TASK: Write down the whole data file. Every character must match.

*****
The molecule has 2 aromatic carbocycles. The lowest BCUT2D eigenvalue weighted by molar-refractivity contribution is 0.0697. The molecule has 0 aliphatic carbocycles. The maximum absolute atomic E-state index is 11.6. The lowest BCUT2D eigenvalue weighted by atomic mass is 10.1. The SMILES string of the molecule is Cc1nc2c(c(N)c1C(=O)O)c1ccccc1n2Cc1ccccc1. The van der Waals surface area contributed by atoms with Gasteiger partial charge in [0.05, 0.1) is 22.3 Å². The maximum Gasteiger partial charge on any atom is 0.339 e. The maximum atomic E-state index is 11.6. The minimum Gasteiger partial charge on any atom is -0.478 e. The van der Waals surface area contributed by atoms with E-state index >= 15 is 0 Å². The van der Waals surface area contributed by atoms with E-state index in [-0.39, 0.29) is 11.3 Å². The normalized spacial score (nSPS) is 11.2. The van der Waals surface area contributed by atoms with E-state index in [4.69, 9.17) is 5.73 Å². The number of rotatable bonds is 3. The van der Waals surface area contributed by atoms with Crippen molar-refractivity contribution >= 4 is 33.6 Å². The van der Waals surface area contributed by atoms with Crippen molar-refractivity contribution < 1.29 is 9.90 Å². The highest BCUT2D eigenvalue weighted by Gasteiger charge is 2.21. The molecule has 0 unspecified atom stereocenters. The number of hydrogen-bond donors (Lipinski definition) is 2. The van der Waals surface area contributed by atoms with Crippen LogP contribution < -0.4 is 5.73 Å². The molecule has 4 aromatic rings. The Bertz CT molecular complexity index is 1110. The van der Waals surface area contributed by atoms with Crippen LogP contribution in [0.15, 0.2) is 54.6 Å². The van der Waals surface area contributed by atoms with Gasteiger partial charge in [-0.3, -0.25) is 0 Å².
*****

The molecule has 2 aromatic carbocycles. The lowest BCUT2D eigenvalue weighted by molar-refractivity contribution is 0.0697. The molecule has 0 aliphatic carbocycles. The maximum absolute atomic E-state index is 11.6. The lowest BCUT2D eigenvalue weighted by atomic mass is 10.1. The SMILES string of the molecule is Cc1nc2c(c(N)c1C(=O)O)c1ccccc1n2Cc1ccccc1. The van der Waals surface area contributed by atoms with Gasteiger partial charge in [0.05, 0.1) is 22.3 Å². The maximum Gasteiger partial charge on any atom is 0.339 e. The maximum atomic E-state index is 11.6. The minimum Gasteiger partial charge on any atom is -0.478 e. The van der Waals surface area contributed by atoms with E-state index >= 15 is 0 Å². The van der Waals surface area contributed by atoms with E-state index in [-0.39, 0.29) is 11.3 Å². The normalized spacial score (nSPS) is 11.2. The van der Waals surface area contributed by atoms with E-state index in [4.69, 9.17) is 5.73 Å². The number of rotatable bonds is 3. The van der Waals surface area contributed by atoms with Crippen molar-refractivity contribution >= 4 is 33.6 Å². The van der Waals surface area contributed by atoms with Crippen molar-refractivity contribution < 1.29 is 9.90 Å². The highest BCUT2D eigenvalue weighted by Gasteiger charge is 2.21. The molecule has 0 unspecified atom stereocenters. The number of hydrogen-bond donors (Lipinski definition) is 2. The van der Waals surface area contributed by atoms with Crippen LogP contribution < -0.4 is 5.73 Å². The molecule has 4 aromatic rings. The Bertz CT molecular complexity index is 1110. The van der Waals surface area contributed by atoms with Crippen LogP contribution in [0.15, 0.2) is 54.6 Å². The van der Waals surface area contributed by atoms with Gasteiger partial charge in [-0.3, -0.25) is 0 Å².